Google and Microsoft have opened up about their local tax structures, admitting to sending most local revenue offshore to lower-taxing Singapore.
Google, Apple and Microsoft executives were asked to appear before a senate committee investigating corporate tax in Australia yesterday.
During almost two hours of grilling by senators, Google Australia managing director Maile Carnegie and Microsoft vice president of worldwide tax Bill Sample revealed most of their Australian revenue was booked by an affiliate business in Singapore.
Apple, meanwhile, was accused of stonewalling the senators by not being equally transparent about its global tax structure.
All three technology companies also revealed they are currently being audited by the Australian Tax Office for tax minimisation strategies; the ATO had declined to name the 12 tech giants it is currently scrutinising.
The ATO has been working to stamp out cross-border tax structures and profit shifting used by multinationals like Google and Apple to reduce the amount they contribute in higher-taxing countries like Australia.
At the senate committee, Carnegie was asked to break down Google's Australian tax structure.
She revealed the local organisation provides sales and marketing services to Google Singapore, for which it receives revenue. It also provides research and development for Google globally.
Additionally, Google Australia earns revenue from advertising profit direct from the market.
Google pays tax on its local R&D, sales and marketing activities in Australia, while its direct market revenue is booked - and therefore taxed - in Singapore.
Singapore has a corporate tax rate of 17 percent, compared with Australia's 30 percent.
Microsoft's Bill Sample revealed the software giant had a similar set-up in Singapore.
"The products and services we sell to Australian customers are sold by the Singapore group, and the sales people are primarily located in Singapore," Sample said.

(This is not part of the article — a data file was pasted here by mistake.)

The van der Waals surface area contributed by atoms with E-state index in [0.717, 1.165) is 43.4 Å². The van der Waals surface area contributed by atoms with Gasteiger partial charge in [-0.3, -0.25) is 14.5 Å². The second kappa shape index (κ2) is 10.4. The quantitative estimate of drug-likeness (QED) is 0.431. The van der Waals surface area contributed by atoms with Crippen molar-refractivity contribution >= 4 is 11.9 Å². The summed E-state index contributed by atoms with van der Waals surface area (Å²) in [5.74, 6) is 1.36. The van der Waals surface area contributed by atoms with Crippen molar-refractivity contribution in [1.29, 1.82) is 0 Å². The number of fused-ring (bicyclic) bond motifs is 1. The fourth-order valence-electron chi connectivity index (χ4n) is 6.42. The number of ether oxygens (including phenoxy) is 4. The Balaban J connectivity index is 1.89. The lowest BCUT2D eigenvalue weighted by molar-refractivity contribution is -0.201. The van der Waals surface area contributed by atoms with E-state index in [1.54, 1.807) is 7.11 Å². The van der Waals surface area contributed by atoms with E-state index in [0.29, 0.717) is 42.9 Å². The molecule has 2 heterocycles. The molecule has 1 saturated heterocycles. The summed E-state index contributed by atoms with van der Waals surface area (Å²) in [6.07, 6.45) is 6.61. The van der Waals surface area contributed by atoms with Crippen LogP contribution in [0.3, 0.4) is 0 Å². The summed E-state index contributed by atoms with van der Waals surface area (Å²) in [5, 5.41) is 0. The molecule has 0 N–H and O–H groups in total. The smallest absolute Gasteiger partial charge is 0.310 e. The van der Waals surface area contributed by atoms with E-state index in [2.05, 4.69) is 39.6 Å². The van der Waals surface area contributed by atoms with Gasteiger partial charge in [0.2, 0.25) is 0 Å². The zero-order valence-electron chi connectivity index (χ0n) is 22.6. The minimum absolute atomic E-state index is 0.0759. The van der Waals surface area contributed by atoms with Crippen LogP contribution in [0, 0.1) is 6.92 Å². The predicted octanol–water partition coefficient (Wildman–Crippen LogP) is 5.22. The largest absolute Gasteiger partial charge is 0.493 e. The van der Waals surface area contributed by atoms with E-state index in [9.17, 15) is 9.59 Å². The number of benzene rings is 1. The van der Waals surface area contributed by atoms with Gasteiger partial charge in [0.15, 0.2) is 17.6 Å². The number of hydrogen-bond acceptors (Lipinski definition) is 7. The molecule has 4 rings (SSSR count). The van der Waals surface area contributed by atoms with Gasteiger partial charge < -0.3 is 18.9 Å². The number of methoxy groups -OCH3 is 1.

"Microsoft's consulting services are billed and accounted for on Australian books, non-consulting services and product revenue is billed and accounted for on our Singapore group books."
Globally, Microsoft's R&D work is done in the US; distribution and selling of products is done in regional operation centres; and in Australia, most of Microsoft's work is based around marketing and support.
For fiscal 2014, Sample said, Microsoft's Australian product and customer service revenue was around $2 billion, which was booked and taxed in Singapore. Around $100 million of consulting services revenue was booked and taxed in Australia, he said.
Carnegie said Google's local arrangement was similar to that commonly used by Australian multinationals operating outside the country.
She pointed to mining giant Rio Tinto, which she argued had 35 percent of its customer base in China, but was paying less than one percent of tax there because the Australian headquarters was bearing the risk and cost associated with the Chinese operation.
Google employs 500 engineers in Australia for research and development who create products like Google Maps, Carnegie said.
Had the company not received an R&D tax benefit of $4.5 million in its last financial year, its Australian tax contribution would have been closer to the 25 percent mark, she said.
Google booked $358 million in Australian revenue last year.
She called on the government to rethink its R&D rebates to ensure the concessions were going to the right businesses.
"My worry is that the system is being used for activity that would have been taken even if the tax credits weren't offered," Carnegie told the committee.
"Google benefits from these credits, but they aren't the primary reason we invest in doing R&D in Australia. I think those incentives could be better targeted at start-ups that could be better served by getting them up and scaled globally faster."